MH: What are the biggest challenges Indian label converters will face in the next five years?

LM: The explosion in consumer demand for products and packaging inevitably means more pressure on the industry to innovate and keep up with consumer trends. This will require continual investment in state-of-the-art value-added equipment and materials. Another challenge for Indian label converters is profitability. Currently there are too many converters selling commodity products at low margins and trying only to undercut their rivals rather than selling value-added labels and services. Sustainability also presents challenges: the need for liner waste recovery and recycling, for example.

MH: Since labels in a packaging are no longer just limited to performing the basic functions and is expanding to become more integrated and intelligent, how successful are the Indian label companies have been in this direction?

LM: We are seeing rapidly increasing demand in the Indian market for smart and intelligent label solutions, and India converters have been quick to seize these opportunities. See for example the Share a Coke campaign which has now moved to India. There are opportunities in personalization and mass customization using digital or hybrid presses, and these will also use either unique QR codes or integrated NFC/RFID chips for higher end consumer products. With India’s strong IT base, converters will increasingly offer services such as Augmented Reality to brand owners. There are also huge opportunities in the supply chain for smart label solutions – for example product track and trace in the pharma industry, temperature indicators in the chill chain and security labels for anti-counterfeit applications. All of these products will be on show at Labelexpo India.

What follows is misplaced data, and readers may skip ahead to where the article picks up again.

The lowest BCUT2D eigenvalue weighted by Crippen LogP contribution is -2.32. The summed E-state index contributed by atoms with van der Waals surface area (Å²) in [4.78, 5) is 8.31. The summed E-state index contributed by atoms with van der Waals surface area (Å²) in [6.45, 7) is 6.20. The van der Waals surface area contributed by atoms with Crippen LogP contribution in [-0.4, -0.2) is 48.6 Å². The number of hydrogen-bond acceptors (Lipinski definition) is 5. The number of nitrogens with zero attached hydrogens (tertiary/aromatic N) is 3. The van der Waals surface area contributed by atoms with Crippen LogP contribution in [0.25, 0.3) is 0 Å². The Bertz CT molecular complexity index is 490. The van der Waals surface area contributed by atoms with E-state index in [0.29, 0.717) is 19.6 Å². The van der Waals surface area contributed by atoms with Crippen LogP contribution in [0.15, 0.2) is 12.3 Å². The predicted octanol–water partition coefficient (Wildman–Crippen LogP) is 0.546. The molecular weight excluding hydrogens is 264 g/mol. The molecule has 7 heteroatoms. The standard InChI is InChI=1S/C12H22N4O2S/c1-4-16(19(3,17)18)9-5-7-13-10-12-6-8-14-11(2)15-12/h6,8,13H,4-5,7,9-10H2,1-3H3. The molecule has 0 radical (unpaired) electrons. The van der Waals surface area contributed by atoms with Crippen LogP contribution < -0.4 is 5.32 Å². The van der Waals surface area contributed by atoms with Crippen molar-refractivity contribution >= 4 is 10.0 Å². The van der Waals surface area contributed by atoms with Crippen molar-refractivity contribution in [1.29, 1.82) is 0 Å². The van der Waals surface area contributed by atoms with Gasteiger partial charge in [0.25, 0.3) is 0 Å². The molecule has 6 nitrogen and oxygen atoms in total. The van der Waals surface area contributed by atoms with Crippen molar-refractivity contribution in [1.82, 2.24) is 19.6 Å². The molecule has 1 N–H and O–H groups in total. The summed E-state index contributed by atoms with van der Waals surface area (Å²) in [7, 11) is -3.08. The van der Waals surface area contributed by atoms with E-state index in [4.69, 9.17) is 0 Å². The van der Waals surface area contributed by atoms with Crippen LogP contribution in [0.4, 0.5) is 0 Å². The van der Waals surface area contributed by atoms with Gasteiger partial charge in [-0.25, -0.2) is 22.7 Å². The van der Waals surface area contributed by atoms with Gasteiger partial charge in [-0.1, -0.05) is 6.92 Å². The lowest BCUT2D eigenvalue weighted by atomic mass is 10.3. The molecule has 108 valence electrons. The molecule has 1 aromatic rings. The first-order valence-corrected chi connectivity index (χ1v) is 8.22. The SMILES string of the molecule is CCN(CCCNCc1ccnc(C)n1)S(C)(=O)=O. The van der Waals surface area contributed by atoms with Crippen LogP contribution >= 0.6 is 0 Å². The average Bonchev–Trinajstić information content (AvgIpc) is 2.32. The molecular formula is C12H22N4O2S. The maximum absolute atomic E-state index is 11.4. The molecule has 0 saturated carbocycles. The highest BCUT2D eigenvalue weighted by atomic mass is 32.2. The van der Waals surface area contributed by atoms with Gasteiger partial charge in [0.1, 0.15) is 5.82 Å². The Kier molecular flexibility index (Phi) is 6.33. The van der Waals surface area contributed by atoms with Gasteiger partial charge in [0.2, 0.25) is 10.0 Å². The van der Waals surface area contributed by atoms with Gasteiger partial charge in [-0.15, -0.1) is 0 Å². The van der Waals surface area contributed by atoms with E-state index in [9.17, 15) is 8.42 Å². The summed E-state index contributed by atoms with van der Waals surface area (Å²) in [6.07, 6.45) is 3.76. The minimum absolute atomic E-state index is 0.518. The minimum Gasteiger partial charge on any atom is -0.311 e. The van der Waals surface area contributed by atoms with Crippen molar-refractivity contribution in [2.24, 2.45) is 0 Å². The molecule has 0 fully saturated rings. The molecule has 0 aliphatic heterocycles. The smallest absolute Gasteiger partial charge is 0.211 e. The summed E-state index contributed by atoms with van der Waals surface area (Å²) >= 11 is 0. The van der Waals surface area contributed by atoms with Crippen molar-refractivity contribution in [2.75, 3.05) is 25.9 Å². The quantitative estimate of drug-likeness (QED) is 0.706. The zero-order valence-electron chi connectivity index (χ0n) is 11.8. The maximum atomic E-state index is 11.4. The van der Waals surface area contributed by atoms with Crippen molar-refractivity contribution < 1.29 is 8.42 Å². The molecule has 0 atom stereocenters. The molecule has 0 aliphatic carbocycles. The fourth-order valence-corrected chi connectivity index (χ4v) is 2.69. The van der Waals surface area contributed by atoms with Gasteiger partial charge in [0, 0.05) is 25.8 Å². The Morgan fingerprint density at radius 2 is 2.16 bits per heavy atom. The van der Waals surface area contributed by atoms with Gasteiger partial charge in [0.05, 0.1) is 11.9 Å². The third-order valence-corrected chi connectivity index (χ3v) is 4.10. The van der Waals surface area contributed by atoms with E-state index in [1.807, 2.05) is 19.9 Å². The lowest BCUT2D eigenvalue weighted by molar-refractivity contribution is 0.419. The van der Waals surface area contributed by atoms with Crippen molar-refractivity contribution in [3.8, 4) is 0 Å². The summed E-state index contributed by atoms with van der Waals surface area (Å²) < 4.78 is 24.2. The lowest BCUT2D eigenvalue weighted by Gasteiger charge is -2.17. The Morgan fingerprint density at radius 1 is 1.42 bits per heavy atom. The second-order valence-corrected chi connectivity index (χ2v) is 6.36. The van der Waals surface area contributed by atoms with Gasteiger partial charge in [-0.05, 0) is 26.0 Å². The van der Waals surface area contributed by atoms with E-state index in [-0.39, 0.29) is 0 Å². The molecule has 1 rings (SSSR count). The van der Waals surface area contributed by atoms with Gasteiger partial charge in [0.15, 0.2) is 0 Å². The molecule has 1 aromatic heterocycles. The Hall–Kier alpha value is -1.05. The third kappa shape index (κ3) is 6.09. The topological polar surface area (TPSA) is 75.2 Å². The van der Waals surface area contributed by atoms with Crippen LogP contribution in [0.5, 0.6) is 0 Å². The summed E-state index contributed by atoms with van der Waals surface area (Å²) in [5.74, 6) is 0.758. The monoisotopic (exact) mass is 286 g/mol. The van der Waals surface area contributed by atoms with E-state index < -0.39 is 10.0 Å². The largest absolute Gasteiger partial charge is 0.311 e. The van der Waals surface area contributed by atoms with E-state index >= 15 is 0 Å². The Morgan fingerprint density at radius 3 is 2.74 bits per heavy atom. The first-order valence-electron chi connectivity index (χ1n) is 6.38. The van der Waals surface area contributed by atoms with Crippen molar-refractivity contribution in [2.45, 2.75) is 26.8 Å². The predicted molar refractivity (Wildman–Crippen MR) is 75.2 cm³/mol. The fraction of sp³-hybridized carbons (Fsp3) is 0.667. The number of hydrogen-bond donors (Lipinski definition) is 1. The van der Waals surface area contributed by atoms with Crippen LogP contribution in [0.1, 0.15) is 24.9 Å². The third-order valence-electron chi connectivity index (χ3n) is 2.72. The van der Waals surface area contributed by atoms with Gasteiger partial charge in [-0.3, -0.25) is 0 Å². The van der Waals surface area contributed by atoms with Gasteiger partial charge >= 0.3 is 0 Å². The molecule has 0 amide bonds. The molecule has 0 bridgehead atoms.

MH: What do you consider the key sustainability challenges for packaging and packaged goods? What are the key concerns specifically in the labeling segment?

LM: There will be significant ongoing challenges for waste disposal, in particular recovery and recycling of liner waste and the ability to remove and recover filmic labels from single-trip plastic containers. These are trends that aren’t going to disappear, so the industry needs to respond. This is where Labelexpo India can help, as we bring the whole industry supply chain together at our shows. All the materials manufacturers are showing sustainable label stocks – for example using thinner films or adhesives which allow labels to be cleanly removed in recycling systems. Other sustainability challenges will be continued government pressure on VOC emissions– a particular challenge for converters using gravure and solvent-based flexo. In addition, Indian converters exporting to European markets will need to take into account increasingly strict standards for UV ink component migration. At Labelexpo India 2018 they should be talking to ink suppliers about new Low Migration inks and coatings.

MH: How will Labelexpo India be utilizing social media before and during the 2018 event show? Where can people connect with all your channels?

LM: People can connect with us via Twitter at @Labelexpo, LinkedIn and Instagram. We also have dedicated Labelexpo India pages on Facebook. You can also find Labelexpo on YouTube. Full details about Labelexpo India are on the event page www.labelexpo-india.com/ where you can also register and find out about our industry forums.


By Mahan Hazarika